Now that Andy Murray has made his presence felt at the game's highest level, it seems as good a time as any to revisit an article I wrote for TENNIS Magazine about him last year. I'm happy to say that this piece, "Scot of Potential," won first prize for a Pro Feature in the annual U.S. Tennis Writers' Association Awards, which were presented at the U.S. Open last week.
It was written as part of a 2007 Wimbledon preview issue and speculated about his chances in that event. Unfortunately, Murray hurt his wrist about a week before it went to print and eventually had to pull out of the tournament. Since then, he's split with a coach, Brad Gilbert, and had success with a new team. In the last year, and particularly since Wimbledon in June, Murray has come into his own as a player. As you'll see, he's already a different person from the one described in this article.
A stroll through the practice grounds at a pro tournament is an eye-opening experience for any tennis fan. You’ll find Rafael Nadal in a trance-like state, hammering one ball after another into the corners. On another court, Marat Safin, at peace for the moment, will casually rifle the cleanest strokes you’ve ever seen. A few feet down you might catch Roger Federer inventing new shots on the fly.
So it went this spring as fans perused the Indian Wells Tennis Garden onemorning during the Pacific Life Open. At the far end of the practice area, they came across a puzzling scene. Serbia’s teenage prodigy, Novak Djokovic, was warming up with someone—a tall, thin kid with freshly buzzed, rust-colored hair. The mystery man didn’t look like most of today’s ultra-athletic pros. He hunched his shoulders, planted his feet, and caressed his two-handed backhand rather than belting it, and he almost hobbled when he was forced to gather the balls. Every miss resulted in a slurred grumble and mumble, which grew louder as the warm-up continued. Finally, after sending a backhand into the bottom of the net, he let out a long moan of disgust in a thick Scottish accent: “Ahn-deee, yuuuk!” It was clear at last to everyone: “That’s Andy Murray!” The haircut had been enough to render him anonymous to the American crowd.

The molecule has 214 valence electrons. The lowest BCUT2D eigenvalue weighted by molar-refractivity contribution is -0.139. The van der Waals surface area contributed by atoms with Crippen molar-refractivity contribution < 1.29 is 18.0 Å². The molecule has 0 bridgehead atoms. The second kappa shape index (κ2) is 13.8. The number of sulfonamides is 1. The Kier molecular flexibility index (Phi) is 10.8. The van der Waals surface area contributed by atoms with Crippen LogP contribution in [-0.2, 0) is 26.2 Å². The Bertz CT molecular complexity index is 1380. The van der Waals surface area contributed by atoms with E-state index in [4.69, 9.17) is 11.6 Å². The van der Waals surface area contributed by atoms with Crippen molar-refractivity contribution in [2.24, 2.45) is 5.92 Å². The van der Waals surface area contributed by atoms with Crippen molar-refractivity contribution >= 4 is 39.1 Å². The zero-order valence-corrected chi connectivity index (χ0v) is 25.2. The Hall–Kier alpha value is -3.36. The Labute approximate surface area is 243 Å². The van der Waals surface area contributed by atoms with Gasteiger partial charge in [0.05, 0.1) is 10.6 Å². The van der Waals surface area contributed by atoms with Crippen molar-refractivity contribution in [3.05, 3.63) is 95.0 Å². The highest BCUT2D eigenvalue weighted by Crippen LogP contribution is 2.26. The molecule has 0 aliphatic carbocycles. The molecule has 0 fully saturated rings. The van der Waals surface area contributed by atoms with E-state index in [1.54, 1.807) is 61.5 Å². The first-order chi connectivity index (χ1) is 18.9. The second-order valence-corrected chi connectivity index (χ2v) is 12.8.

If only Murray could hide that easily in his native Great Britain. It’s going to take a lot more than a new hairdo to throw his countrymen off his trail at Wimbledon this summer. The 20-year-old, who cracked the Top 10 for the first time in April, has officially inherited the burden of a nation’s expectations from his long-suffering predecessor, Tim Henman.
“You’re under the microscope all the time there,” says Murray’s coach, Brad Gilbert. “The bad thing is that everyone wants to know what the timetable is. ‘When’s he’s going to be ready? When’s he going to win it?’ And having a timetable is about the worst thing you can do.”
U.S. tennis fans, who like to forecast the collapse of our tennis fortunes every six months or so, should have a little sympathy. Since 1977, American singles players have won 30 U.S. Opens; since Virginia Wade’s All England title in ’77, the U.K. hasn’t produced one Wimbledon finalist, let alone a champion. The pressure may be worse than usual this year. With David Beckham in exile, Murray is one of the few bright spots in any British sport. In January, the Sunday Times, one of the many U.K. papers that tracks Murray’s every move across the globe, began an op-ed titled “Murray Shines in Dull Days” with some quintessentially backhanded English praise: “When it was seriously suggested last week that Andy Murray is now British sport’s brightest star, a sense of embarrassment lurked in the realization that the claim could not be instantly ridiculed.”
With support like that, who needs doubters? Perhaps it’s not surprising that Murray has an ambivalent relationship with his home country, and in particular with its most prestigious tennis tournament. He acknowledges that if he won Wimbledon, it “would be one of the great sporting occasions in Britain in the last 50 or 100 years.” Then, in the next breath, he says, “if I had to pick one [Grand Slam] to win tomorrow, I’d pick the U.S. Open.”
Murray says he loves America, that the energy suits his personality. Virtually all of his career milestones—his biggest junior wins, his first pro title, his upset of Roger Federer last year—have occurred in the U.S. As Gilbert says, “He can fly a little under the radar here.” The question for this month is whether Murray can win while flying squarely into the center of the radar at the All England Club. Henman—dry, diffident, highly English—never thrived there. But Murray, as he’s pointed out to more than one clueless U.S. reporter in the past, is not a highly English young man. He’s Scottish.
If there’s a word that defines Murray’s rise, it’s unlikely. That begins with his origins. Scotland, with its rampant foul weather, hasn’t produced a player of note in the Open era. “Andy and I like the U.S.,” says Murray’s older brother, Jamie, a professional doubles player. “It’s got a lot of sun, pretty much the opposite of Scotland.”